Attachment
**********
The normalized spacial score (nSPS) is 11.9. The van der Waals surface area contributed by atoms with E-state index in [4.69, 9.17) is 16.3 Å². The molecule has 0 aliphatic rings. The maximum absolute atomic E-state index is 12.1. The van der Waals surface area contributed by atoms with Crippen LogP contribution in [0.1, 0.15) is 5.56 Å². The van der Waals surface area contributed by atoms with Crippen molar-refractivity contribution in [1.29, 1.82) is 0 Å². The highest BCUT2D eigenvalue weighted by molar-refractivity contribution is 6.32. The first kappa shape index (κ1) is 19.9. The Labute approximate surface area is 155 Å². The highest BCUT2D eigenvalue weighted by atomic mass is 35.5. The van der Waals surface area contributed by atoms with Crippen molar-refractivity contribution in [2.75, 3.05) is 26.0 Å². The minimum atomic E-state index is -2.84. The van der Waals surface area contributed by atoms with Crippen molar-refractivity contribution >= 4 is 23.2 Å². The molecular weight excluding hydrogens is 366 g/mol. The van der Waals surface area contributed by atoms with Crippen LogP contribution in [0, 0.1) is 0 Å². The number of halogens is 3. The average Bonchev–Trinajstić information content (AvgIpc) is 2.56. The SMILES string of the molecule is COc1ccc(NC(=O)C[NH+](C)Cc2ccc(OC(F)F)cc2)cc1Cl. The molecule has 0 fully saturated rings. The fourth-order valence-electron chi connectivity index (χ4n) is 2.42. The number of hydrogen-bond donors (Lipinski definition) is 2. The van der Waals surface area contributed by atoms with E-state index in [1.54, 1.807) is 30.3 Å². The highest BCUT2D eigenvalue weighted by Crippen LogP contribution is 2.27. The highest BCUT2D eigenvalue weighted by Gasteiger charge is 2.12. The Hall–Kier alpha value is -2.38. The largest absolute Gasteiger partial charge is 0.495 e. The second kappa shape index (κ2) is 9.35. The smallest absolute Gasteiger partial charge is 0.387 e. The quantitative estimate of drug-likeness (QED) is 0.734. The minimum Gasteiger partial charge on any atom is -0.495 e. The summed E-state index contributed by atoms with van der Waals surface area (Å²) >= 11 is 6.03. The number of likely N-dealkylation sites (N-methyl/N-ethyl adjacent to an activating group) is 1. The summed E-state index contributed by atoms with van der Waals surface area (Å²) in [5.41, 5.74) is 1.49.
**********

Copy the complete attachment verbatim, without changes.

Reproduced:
The normalized spacial score (nSPS) is 11.9. The van der Waals surface area contributed by atoms with E-state index in [4.69, 9.17) is 16.3 Å². The molecule has 0 aliphatic rings. The maximum absolute atomic E-state index is 12.1. The van der Waals surface area contributed by atoms with Crippen LogP contribution in [0.1, 0.15) is 5.56 Å². The van der Waals surface area contributed by atoms with Crippen molar-refractivity contribution in [1.29, 1.82) is 0 Å². The highest BCUT2D eigenvalue weighted by molar-refractivity contribution is 6.32. The first kappa shape index (κ1) is 19.9. The Labute approximate surface area is 155 Å². The highest BCUT2D eigenvalue weighted by atomic mass is 35.5. The van der Waals surface area contributed by atoms with Crippen molar-refractivity contribution in [2.75, 3.05) is 26.0 Å². The minimum atomic E-state index is -2.84. The van der Waals surface area contributed by atoms with Crippen molar-refractivity contribution >= 4 is 23.2 Å². The molecular weight excluding hydrogens is 366 g/mol. The van der Waals surface area contributed by atoms with Crippen LogP contribution in [0, 0.1) is 0 Å². The number of halogens is 3. The average Bonchev–Trinajstić information content (AvgIpc) is 2.56. The SMILES string of the molecule is COc1ccc(NC(=O)C[NH+](C)Cc2ccc(OC(F)F)cc2)cc1Cl. The molecule has 0 fully saturated rings. The fourth-order valence-electron chi connectivity index (χ4n) is 2.42. The number of hydrogen-bond donors (Lipinski definition) is 2. The van der Waals surface area contributed by atoms with E-state index in [1.54, 1.807) is 30.3 Å². The highest BCUT2D eigenvalue weighted by Crippen LogP contribution is 2.27. The highest BCUT2D eigenvalue weighted by Gasteiger charge is 2.12. The Hall–Kier alpha value is -2.38. The largest absolute Gasteiger partial charge is 0.495 e. The second kappa shape index (κ2) is 9.35. The smallest absolute Gasteiger partial charge is 0.387 e. The quantitative estimate of drug-likeness (QED) is 0.734. The minimum Gasteiger partial charge on any atom is -0.495 e. The summed E-state index contributed by atoms with van der Waals surface area (Å²) >= 11 is 6.03. The number of likely N-dealkylation sites (N-methyl/N-ethyl adjacent to an activating group) is 1. The summed E-state index contributed by atoms with van der Waals surface area (Å²) in [5.41, 5.74) is 1.49.